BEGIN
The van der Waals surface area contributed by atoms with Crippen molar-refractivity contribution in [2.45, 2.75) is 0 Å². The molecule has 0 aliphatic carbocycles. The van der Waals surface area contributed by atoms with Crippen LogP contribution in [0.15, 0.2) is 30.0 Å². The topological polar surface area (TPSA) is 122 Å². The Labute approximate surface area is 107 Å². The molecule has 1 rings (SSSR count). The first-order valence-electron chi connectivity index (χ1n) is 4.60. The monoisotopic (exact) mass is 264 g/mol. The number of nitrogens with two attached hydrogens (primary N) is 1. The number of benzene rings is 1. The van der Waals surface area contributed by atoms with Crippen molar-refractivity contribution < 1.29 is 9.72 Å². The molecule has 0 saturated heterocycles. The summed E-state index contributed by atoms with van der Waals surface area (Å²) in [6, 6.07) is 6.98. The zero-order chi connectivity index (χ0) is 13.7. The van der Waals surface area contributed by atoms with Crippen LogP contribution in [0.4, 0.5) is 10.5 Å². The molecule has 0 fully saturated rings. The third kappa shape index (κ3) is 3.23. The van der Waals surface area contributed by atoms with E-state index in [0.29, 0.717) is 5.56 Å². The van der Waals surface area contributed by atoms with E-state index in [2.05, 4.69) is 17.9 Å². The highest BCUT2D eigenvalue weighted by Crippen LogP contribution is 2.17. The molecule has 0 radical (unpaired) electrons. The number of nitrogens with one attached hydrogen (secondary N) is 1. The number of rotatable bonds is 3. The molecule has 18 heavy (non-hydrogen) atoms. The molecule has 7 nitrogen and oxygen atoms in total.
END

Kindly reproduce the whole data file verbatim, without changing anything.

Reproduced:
The van der Waals surface area contributed by atoms with Crippen molar-refractivity contribution in [2.45, 2.75) is 0 Å². The molecule has 0 aliphatic carbocycles. The van der Waals surface area contributed by atoms with Crippen LogP contribution in [0.15, 0.2) is 30.0 Å². The topological polar surface area (TPSA) is 122 Å². The Labute approximate surface area is 107 Å². The molecule has 1 rings (SSSR count). The first-order valence-electron chi connectivity index (χ1n) is 4.60. The monoisotopic (exact) mass is 264 g/mol. The number of nitrogens with two attached hydrogens (primary N) is 1. The number of benzene rings is 1. The van der Waals surface area contributed by atoms with Crippen molar-refractivity contribution < 1.29 is 9.72 Å². The molecule has 0 saturated heterocycles. The summed E-state index contributed by atoms with van der Waals surface area (Å²) in [6, 6.07) is 6.98. The zero-order chi connectivity index (χ0) is 13.7. The van der Waals surface area contributed by atoms with Crippen LogP contribution in [0.4, 0.5) is 10.5 Å². The molecule has 0 fully saturated rings. The third kappa shape index (κ3) is 3.23. The van der Waals surface area contributed by atoms with E-state index in [0.29, 0.717) is 5.56 Å². The van der Waals surface area contributed by atoms with E-state index in [2.05, 4.69) is 17.9 Å². The highest BCUT2D eigenvalue weighted by Crippen LogP contribution is 2.17. The molecule has 0 radical (unpaired) electrons. The number of nitrogens with one attached hydrogen (secondary N) is 1. The number of rotatable bonds is 3. The molecule has 18 heavy (non-hydrogen) atoms. The molecule has 7 nitrogen and oxygen atoms in total.